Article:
Overview of dairy products

Prices fall slightly from their current high levels due to sustained productivity gains in the major producing countries and resumed growth in China. India overtakes the EU to become the largest milk producer in the world, building considerable skimmed milk powder exports over the projection period.


Market situation

In early 2012, high returns and excellent pasture conditions in Oceania, and parts of South America, generated a supply response triggering a fall in milk and dairy prices. With demand continuing to expand, especially from China, prices bottomed out in mid-2012 at levels much higher than during the previous downturn in 2009. The decline in Chinese milk production by 5.7% in 2013 led to strong import demand for dairy products and to higher world dairy prices. Additionally, during the first half of 2013, major players on the world dairy market - the United States, the European Union, New Zealand and Australia - produced less milk than a year ago. The main reasons were high feed cost and adverse weather conditions in Oceania and parts of Europe.

Prices for skim milk powder (SMP) and whole milk powder (WMP) reached a new peak in April 2013, above the level of the 2007/08 commodity boom. Production in the major dairy exporting countries started to increase in mid-2013, as feed prices declined and milk margins improved. Nevertheless, due to continued strong demand on the world market, prices of dairy products remain high into the year 2014.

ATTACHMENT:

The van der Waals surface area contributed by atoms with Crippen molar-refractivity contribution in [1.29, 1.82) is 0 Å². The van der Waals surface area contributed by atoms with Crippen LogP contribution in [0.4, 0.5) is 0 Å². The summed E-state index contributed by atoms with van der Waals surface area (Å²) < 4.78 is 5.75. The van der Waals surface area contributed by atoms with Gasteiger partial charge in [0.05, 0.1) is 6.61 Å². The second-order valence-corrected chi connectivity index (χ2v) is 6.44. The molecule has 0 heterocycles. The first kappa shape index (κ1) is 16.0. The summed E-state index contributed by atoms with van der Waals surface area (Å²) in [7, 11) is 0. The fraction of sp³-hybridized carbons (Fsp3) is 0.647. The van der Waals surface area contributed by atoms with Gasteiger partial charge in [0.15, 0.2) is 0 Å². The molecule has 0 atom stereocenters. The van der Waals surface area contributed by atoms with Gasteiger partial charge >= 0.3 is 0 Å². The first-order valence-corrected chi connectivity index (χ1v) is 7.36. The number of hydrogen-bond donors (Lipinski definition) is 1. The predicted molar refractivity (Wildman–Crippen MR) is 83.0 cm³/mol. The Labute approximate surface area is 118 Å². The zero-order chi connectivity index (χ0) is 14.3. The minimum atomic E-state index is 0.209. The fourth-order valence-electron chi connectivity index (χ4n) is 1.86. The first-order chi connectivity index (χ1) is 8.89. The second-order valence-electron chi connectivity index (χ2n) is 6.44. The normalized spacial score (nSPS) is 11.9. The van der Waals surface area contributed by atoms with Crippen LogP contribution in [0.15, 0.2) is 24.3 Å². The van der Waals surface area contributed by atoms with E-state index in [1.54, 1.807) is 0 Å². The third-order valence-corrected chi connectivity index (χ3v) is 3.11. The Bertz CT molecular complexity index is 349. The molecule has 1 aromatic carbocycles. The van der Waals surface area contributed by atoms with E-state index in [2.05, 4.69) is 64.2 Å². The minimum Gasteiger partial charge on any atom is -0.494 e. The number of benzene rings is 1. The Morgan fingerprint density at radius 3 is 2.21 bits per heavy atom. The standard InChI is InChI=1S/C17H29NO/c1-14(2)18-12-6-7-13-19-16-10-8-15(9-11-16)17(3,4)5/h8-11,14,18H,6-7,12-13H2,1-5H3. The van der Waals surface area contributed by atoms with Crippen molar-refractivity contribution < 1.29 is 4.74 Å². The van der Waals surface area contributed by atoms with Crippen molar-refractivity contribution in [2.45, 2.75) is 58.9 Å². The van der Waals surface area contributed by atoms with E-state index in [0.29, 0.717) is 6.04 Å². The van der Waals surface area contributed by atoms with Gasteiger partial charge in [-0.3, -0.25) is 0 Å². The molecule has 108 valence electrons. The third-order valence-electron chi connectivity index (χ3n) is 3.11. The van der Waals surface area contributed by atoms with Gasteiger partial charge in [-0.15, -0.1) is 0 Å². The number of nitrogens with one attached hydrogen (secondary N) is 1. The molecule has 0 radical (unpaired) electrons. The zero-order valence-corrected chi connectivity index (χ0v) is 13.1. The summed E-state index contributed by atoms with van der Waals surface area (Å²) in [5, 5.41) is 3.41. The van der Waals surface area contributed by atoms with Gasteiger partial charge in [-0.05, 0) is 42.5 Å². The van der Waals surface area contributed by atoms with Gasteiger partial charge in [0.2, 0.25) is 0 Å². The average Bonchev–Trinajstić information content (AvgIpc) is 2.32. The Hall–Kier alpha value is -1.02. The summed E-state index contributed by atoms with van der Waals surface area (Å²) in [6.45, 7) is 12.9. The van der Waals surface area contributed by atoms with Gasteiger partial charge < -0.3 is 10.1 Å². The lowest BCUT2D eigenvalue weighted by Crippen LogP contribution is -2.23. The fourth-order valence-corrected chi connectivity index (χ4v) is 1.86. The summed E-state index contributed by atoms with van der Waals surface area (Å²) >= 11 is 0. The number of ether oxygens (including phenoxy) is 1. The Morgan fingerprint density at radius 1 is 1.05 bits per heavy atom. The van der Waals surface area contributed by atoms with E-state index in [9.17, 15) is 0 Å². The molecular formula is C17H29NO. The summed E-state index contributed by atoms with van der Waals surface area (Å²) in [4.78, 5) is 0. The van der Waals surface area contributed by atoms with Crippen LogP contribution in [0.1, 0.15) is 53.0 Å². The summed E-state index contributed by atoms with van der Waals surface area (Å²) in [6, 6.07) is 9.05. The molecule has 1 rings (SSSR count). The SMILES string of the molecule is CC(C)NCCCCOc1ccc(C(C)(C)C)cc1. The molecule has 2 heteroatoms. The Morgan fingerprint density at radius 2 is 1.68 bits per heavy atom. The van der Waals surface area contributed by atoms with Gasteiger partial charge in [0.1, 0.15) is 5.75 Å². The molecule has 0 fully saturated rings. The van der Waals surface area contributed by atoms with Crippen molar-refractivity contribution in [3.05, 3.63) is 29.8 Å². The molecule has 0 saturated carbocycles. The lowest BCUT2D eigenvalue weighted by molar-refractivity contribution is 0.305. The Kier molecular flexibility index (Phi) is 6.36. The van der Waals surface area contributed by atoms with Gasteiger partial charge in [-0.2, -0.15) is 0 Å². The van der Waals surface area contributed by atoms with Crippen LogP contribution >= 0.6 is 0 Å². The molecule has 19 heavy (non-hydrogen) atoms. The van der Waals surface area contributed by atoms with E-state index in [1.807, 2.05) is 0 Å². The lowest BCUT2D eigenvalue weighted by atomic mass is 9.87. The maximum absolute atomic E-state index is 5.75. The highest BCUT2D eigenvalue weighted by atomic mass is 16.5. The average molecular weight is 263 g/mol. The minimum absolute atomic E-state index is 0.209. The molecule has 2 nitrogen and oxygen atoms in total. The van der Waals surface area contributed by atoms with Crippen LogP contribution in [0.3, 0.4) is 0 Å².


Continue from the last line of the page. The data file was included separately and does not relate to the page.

Projection highlights

  • World milk production is projected to increase by 180 Mt by 2023 when compared to the base years (2011-13), the majority of which (78%) is anticipated to come from developing countries. The average growth rate for the projection period is estimated at 1.9% which is below the 2.2% witnessed in the last decade. The slowdown in growth reflects growing shortages of water and suitable land in developing countries combined with a slow introduction of modern dairy production systems.
  • Several dairy product prices reached new highs during 2013, and a correction is expected in the near future, followed by firming nominal prices over the medium term. Real prices are projected to decline slightly in the next decade, albeit remaining considerably above the pre-2007 levels.
  • Per capita consumption of dairy products in developing countries is expected to increase by 1.2% to 1.9% p.a. The expansion in demand reflects robust income growth and further globalisation of diets. By contrast, per capita consumption in the developed world is projected to increase between 0.2% and 0.9% p.a.
  • A general expansion of trade in dairy products is expected over the coming decade. Strong growth is expected for whey, cheese and SMP, at more than 2% p.a. Lower growth is expected for WMP, at 1.7% p.a., and especially butter at 0.7% p.a. The bulk of this growth will be satisfied by expanded exports from the United States, the European Union, New Zealand, Australia and Argentina.


Figure. World dairy prices in nominal terms

Source: OECD and FAO Secretariats‌


Figure. World dairy prices in real terms (2005 USD)

Source: OECD and FAO Secretariats‌


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